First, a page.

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Heart-warming and thought-provoking, SLO Rep's A Christmas Story returns for its sixth annual show 

Back for its sixth year in a row, SLO Repertory Theatre's A Christmas Story returns to the downtown playhouse with an all-local cast.

The stage-adapted script follows the same plot as the classic 1983 holiday film: A young boy named Ralphie (played by SLO Rep's Coen Carlberg) gets his sights set on a BB gun and decides it's all he wants for Christmas. But to the play version's unique advantage, the narrator is acted out on stage by an older version of Ralphie (Don Stewart), whereas in the movie the narration is an unseen voice.

click to enlarge A PRIZED POSSESSION Ralphie (Coen Carlberg) imagines a world where he owns the Red Ryder BB Gun. He wants to be the hero and protect his family—left to right: Mother (Alicia Klein), Randy (Kyan VanderWeele), and The Old Man (Seth Blackburn)—from evil. - PHOTO COURTESY OF RYLO MEDIA DESIGN, RYAN C. LOYD
  • Photo Courtesy Of Rylo Media Design, Ryan C. Loyd
  • A PRIZED POSSESSION Ralphie (Coen Carlberg) imagines a world where he owns the Red Ryder BB Gun. He wants to be the hero and protect his family—left to right: Mother (Alicia Klein), Randy (Kyan VanderWeele), and The Old Man (Seth Blackburn)—from evil.

Director Kevin Harris told New Times that this onstage element brings a whole new layer to the classic production.

"It's a flashback play, and so internally the structure of the play is all about time and looking back and memory," Harris said. "You have this older narrator looking back on his life as an older man and discovering just how lucky he was to have had the opportunity to live through it."

Little Ralphie and big Ralph act out their scenes in perfect synchrony, though the other characters on stage—Mother (Alicia Klein), The Old Man (Ralphie's father played by Seth Blackburn) and Randy (Ralphie's "kid brother" played by Kyan VanderWeele)—can only see little Ralphie, of course. During Ralphie's greatest trials (including school bullies, an arguing family, and failing to tell Santa what he really wants) and his biggest triumph—finally getting that Red Ryder BB Gun he's been vying for—big Ralph is right there beside him, reliving his own memories on the stage.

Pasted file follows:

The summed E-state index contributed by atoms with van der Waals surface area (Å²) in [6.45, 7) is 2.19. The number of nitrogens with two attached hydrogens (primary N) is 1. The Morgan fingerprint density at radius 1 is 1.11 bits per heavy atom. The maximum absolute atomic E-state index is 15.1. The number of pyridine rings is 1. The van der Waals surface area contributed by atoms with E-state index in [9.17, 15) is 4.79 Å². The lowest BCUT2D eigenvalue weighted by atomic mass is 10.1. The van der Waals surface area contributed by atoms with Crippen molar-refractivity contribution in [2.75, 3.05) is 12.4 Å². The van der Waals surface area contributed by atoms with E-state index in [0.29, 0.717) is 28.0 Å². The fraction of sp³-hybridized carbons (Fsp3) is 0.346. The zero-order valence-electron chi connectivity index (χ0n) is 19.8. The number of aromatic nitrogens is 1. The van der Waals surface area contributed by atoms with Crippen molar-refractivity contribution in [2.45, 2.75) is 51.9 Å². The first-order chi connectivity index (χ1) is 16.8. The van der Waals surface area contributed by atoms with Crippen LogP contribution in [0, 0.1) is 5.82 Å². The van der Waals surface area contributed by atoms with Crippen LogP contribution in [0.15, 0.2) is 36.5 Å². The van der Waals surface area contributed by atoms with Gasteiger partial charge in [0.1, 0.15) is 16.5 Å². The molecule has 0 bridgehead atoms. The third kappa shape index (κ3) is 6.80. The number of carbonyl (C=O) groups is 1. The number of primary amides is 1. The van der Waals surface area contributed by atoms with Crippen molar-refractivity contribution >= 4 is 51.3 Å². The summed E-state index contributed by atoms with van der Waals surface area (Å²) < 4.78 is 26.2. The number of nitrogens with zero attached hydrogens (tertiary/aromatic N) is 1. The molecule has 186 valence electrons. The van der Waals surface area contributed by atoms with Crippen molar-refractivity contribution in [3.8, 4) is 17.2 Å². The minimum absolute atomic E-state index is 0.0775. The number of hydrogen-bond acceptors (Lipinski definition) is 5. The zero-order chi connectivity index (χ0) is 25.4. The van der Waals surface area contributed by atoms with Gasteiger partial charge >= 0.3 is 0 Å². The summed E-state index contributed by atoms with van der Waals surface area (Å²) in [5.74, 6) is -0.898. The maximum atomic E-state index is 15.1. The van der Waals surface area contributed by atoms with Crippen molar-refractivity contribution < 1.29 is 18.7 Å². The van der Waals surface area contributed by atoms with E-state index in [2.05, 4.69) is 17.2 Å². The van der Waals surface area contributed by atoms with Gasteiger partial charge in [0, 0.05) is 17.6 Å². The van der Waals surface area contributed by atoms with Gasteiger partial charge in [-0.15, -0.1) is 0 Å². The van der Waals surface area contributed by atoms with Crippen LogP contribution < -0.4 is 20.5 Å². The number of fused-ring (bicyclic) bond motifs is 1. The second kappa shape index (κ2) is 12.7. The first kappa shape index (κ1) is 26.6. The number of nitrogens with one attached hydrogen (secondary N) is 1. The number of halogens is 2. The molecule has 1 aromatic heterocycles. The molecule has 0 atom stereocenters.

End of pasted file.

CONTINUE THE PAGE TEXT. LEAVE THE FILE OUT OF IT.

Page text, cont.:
But it's not just the characters on stage who experience nostalgia. Harris said the movie version of the play is so iconic that the play will have memories flooding back to audience members, too.

"I think there's also a dual layer happening here because so many people are familiar with the movie version, and they have their own very specific memories," he said. "You have this extra layer of nostalgia that we are super happy to ride the wave on. People come in here already loving the story, and hopefully we can bring a little bit more of what Jean Shepard was trying to say."

As the co-scripter and original movie narrator, Shepherd didn't just seek to create another heartwarming Christmas tale: A Christmas Story has a deeper message about time and growing old, Harris said. The SLO Rep director's favorite scene happens to be the last one, where big Ralph's final monologue reveals a deeper meaning behind the BB gun, "this thing which tells time."

"Time is what it's all about," Harris said. "That's why I love working on this play: It gives us a chance to recognize that things are moving quickly and to encourage us to appreciate what we have while we have it."

As an ever-growing community theater, SLO Rep has increased how many actors it can bring in from across the nation for their year-round productions. But for A Christmas Story, the cast is all local, which means that many of the cast members have been a part of this same annual production for many years straight.

"These are actors that in many cases we've worked with six, seven, eight times before, not just on this show but on other shows," Harris said.

With A Christmas Story in particular, the abundance of children's roles presents another element of locality.

click to enlarge FLASHBACK PLAY Big Ralph (Don Stewart, left) remembers how much his younger self (Coen Carlberg, right) wanted the BB gun that everyone says he'll "shoot his eye out" with. - PHOTO COURTESY OF RYLO MEDIA DESIGN, RYAN C. LOYD
  • Photo Courtesy Of Rylo Media Design, Ryan C. Loyd
  • FLASHBACK PLAY Big Ralph (Don Stewart, left) remembers how much his younger self (Coen Carlberg, right) wanted the BB gun that everyone says he'll "shoot his eye out" with.

"The kids obviously have to be local. We can't hire in kids," Harris explained. "So being able to work with these young actors, some of them have done [A Christmas Story] four or five times, and they've kind of worked their way up to different characters as they've grown up."

Harris emphasized that it is the support of the local community that allows SLO Rep to keep putting on this seasonal production, year after year.

"The audiences have been growing every single year, and we have so many people telling us that it's part of their Christmas tradition to come see A Christmas Story."

Whether it's already a part of your annual tradition or you're looking to start a new one, A Christmas Story is a thought-provoking and heart-warming production that will engage every member of the family. Δ

Arts Writer Malea Martin is writing her holiday wish list. Send arts story tips to mmartin@newtimesslo.com.

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